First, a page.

Sport
A 'Sir Alex Feguson' tattoo
football

Arts and Entertainment
Ben Whishaw is replacing Colin Firth as the voice of Paddington Bear
tv

Thriller is set in the secret world of British espionage

Life and Style
life

News
ScienceGallery: Otherwise known as 'the best damn photos of space you'll see till 2015'
Life and Style
fashion

Bomber jacket worn by Mary Berry sells out within an hour

Latest stories from i100
Have you tried new the Independent Digital Edition apps?
Independent Dating
and  

By clicking 'Search' you
are agreeing to our
Terms of Use.

iJobs Job Widget
iJobs General

Nursery Assistant Plymouth

£10000 - £20000 per annum: Randstad Education Plymouth: Randstad Education Ltd...

Volunteer your expertise as Trustee for The Society of Experimental Biology

Unpaid Voluntary Position : Reach Volunteering: Promising volunteer Trustee op...

Email Designer

£30000 - £35000 Per Annum: Clearwater People Solutions Ltd: Our client is curr...

Psychology Teacher

£110 - £130 per hour: Randstad Education Reading: Psychology Teacher needed fo...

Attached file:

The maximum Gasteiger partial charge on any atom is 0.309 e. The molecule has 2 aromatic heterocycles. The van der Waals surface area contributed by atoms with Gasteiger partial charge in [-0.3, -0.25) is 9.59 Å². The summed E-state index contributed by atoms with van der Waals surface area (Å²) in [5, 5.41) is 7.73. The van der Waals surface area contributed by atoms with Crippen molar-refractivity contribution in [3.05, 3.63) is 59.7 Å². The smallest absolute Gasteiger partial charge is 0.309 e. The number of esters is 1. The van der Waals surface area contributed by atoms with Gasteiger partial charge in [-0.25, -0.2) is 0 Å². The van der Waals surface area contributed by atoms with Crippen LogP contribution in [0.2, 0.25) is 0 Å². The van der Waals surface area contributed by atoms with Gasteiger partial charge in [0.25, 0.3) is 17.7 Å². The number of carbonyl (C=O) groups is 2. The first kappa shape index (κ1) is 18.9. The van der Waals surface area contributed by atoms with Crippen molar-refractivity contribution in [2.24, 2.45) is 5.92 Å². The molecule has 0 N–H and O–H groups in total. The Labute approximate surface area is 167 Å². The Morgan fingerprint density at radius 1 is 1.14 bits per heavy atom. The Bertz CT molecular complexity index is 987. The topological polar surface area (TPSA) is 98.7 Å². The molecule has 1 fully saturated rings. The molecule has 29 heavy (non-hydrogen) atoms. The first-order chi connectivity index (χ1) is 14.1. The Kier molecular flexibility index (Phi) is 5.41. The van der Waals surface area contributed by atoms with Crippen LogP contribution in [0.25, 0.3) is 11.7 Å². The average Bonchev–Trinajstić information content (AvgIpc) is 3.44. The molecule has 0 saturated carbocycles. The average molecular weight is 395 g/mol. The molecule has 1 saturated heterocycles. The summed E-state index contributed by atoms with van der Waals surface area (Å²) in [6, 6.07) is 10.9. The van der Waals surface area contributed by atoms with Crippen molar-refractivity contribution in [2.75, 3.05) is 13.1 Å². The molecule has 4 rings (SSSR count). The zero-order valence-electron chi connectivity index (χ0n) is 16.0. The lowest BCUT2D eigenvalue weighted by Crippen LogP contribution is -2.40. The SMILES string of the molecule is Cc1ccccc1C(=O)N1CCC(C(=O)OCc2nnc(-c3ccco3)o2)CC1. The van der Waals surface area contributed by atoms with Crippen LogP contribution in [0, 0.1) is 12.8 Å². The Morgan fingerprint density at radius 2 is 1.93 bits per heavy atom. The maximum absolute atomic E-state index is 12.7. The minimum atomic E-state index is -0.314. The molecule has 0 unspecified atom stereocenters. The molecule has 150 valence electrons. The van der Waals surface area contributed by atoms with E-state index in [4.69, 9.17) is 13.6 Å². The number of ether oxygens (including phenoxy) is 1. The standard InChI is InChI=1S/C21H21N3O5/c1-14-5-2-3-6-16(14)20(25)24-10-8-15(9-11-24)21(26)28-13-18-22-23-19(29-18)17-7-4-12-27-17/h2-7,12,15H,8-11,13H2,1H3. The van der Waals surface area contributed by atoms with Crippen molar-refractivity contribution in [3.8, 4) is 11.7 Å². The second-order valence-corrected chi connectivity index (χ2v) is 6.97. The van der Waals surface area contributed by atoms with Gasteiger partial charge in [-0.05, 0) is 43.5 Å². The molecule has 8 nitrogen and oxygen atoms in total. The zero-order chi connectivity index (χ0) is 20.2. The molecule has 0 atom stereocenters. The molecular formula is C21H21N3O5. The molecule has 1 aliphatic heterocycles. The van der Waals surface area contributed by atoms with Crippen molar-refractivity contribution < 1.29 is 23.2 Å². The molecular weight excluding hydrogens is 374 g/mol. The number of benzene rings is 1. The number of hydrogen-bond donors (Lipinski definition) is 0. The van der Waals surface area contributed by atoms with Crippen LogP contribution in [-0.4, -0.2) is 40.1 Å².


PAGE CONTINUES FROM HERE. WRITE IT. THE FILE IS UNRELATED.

Day In a Page

Mystery of the Ground Zero wedding photo

A shot in the dark

Mystery of the wedding photo from Ground Zero
His life, the universe and everything

His life, the universe and everything

New biography sheds light on comic genius of Douglas Adams
Save us from small screen superheroes

Save us from small screen superheroes

Shows like Agents of S.H.I.E.L.D are little more than marketing tools
Reach for the skies

Reach for the skies

From pools to football pitches, rooftop living is looking up
These are the 12 best hotel spas in the UK

12 best hotel spas in the UK

Some hotels go all out on facilities; others stand out for the sheer quality of treatments
These Iranian-controlled Shia militias used to specialise in killing American soldiers. Now they are fighting Isis, backed up by US airstrikes

Widespread fear of Isis is producing strange bedfellows